Flappers, Bootleggers and Local Legends in New Exhibit About Prohibition

For immediate release

Release dated: 
August 5, 2013
Media contacts: 

Jessica Kohen, Marketing and Communications, 651-259-3148, jessica.kohen@mnhs.org
Julianna Olsen, Marketing and Communications, 651-259-3039, julianna.olsen@mnhs.org

Flappers, Bootleggers and Local Legends in New Exhibit About Prohibition

‘American Spirits: The Rise and Fall of Prohibition’ opens at the Minnesota History Center Nov. 9

On Jan. 17, 1920, Americans could no longer manufacture, sell or transport alcohol. The 18th Amendment, Prohibition, was now part of the Constitution, holding the same status as freedom of speech, freedom of religion and the abolition of slavery. Explore this complex and colorful time in America’s history with the new exhibit “American Spirits: The Rise and Fall of Prohibition,” on view at the Minnesota History Center, Nov. 9, 2013 – March 16, 2014.

HatchetCreated by the National Constitution Center, “American Spirits” spans the dawn of the temperance movement in the early 1800s, through the Roaring ’20s, to the unprecedented repeal of a constitutional amendment during the Great Depression. It includes stories of flappers and suffragists, bootleggers and temperance lobbyists, and real-life legends like Al Capone and Carry Nation. (At right: Hatchet wielded by Carry Nation, 1901.)

Minnesota’s own Prohibition story is just as colorful. Andrew Volstead, U.S. Representative from Granite Falls, Minn., authored the Volstead Act, which effectively defined how Prohibition would be enforced and therefore what loopholes existed. F. Scott Fitzgerald and his young wife, Zelda, lived and partied in St. Paul. Fitzgerald coined the term the “Jazz Age” to describe the lifestyle of 1920s youth. And St. Paul became a hiding spot for many well-known mobsters.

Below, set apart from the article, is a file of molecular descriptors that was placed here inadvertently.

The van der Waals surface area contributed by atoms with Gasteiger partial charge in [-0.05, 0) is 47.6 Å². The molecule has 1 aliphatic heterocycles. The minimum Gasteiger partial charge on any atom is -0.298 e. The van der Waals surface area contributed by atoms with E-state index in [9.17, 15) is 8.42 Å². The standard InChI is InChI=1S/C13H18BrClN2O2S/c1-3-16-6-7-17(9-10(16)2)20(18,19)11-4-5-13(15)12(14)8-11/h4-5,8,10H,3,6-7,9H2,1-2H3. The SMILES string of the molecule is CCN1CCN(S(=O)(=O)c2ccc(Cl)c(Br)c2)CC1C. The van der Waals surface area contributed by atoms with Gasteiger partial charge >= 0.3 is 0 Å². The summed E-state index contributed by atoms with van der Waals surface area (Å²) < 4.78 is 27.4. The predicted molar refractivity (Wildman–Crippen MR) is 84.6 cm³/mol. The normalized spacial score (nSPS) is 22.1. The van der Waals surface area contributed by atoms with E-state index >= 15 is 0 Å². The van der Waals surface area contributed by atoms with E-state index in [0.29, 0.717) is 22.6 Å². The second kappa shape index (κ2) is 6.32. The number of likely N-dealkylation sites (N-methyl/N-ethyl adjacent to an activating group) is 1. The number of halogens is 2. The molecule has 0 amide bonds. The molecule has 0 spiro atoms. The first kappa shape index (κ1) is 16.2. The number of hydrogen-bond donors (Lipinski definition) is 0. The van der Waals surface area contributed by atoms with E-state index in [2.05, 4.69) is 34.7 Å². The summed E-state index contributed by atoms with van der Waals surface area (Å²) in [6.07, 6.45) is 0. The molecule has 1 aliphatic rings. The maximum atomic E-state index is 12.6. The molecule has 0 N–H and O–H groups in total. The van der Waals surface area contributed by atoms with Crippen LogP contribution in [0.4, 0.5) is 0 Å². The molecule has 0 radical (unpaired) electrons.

The 5,000-square-foot exhibit features more than 100 rare artifacts and many interactive elements and immersive environments.

Preview Party, Nov. 8, 8 to 11 p.m.
Guests eager to get a first look at the exhibit can attend the preview party on Nov. 8, from 8 to 11 p.m. The Minnesota History Center will turn into a one-night-only “speakeasy” where guests can pose for a gangster mugshot, dance to live Dixieland jazz with the Southside Aces, learn the Charleston and Shimmy, compete for prizes in amateur dance-offs, sample local beers by Summit and Lucid Brewing, sip moonshine cocktails designed just for the evening, and create a souvenir keepsake.

Credit
“American Spirits: The Rise and Fall of Prohibition” is organized and circulated by the National Constitution Center in Philadelphia. It is made possible in part by a major grant from the National Endowment for the Humanities: Exploring the human endeavor.

The Minnesota showing of “American Spirits” is funded in part by the Legacy Amendment’s Arts and Cultural Heritage Fund through the vote of Minnesotans on Nov. 4, 2008.

Hours and location
The Minnesota History Center is located at 345 Kellogg Blvd. W. in St. Paul. Exhibit gallery hours are 10 a.m. to 8 p.m. Tuesdays (admission is free on Tuesdays from 5 to 8 p.m.), 10 a.m. to 5 p.m. Wednesdays through Saturdays, and noon to 5 p.m. Sundays. Auxiliary aids and services are available with advance notice. For more information, call 651-259-3000 or 1-800-657-3773.

Admission
Admission to “American Spirits: The Rise and Fall of Prohibition” is included with regular History Center admission of $11 for adults, $9 for seniors and college students, $6 for children ages 6 to 17; free for children age 5 and under and MHS members.

The Minnesota History Center holds the collections of the Minnesota Historical Society. The History Center is home to an innovative museum, engaging public programs, a modern library, distinctive gift shops and an award-winning restaurant.

The Minnesota Historical Societyis a non-profit educational and cultural institution established in 1849. The Society collects, preserves and tells the story of Minnesota’s past through museum exhibits, libraries and collections, historic sites, educational programs and book publishing. Using the power of history to transform lives, the Society preserves our past, shares our state’s stories and connects people with history.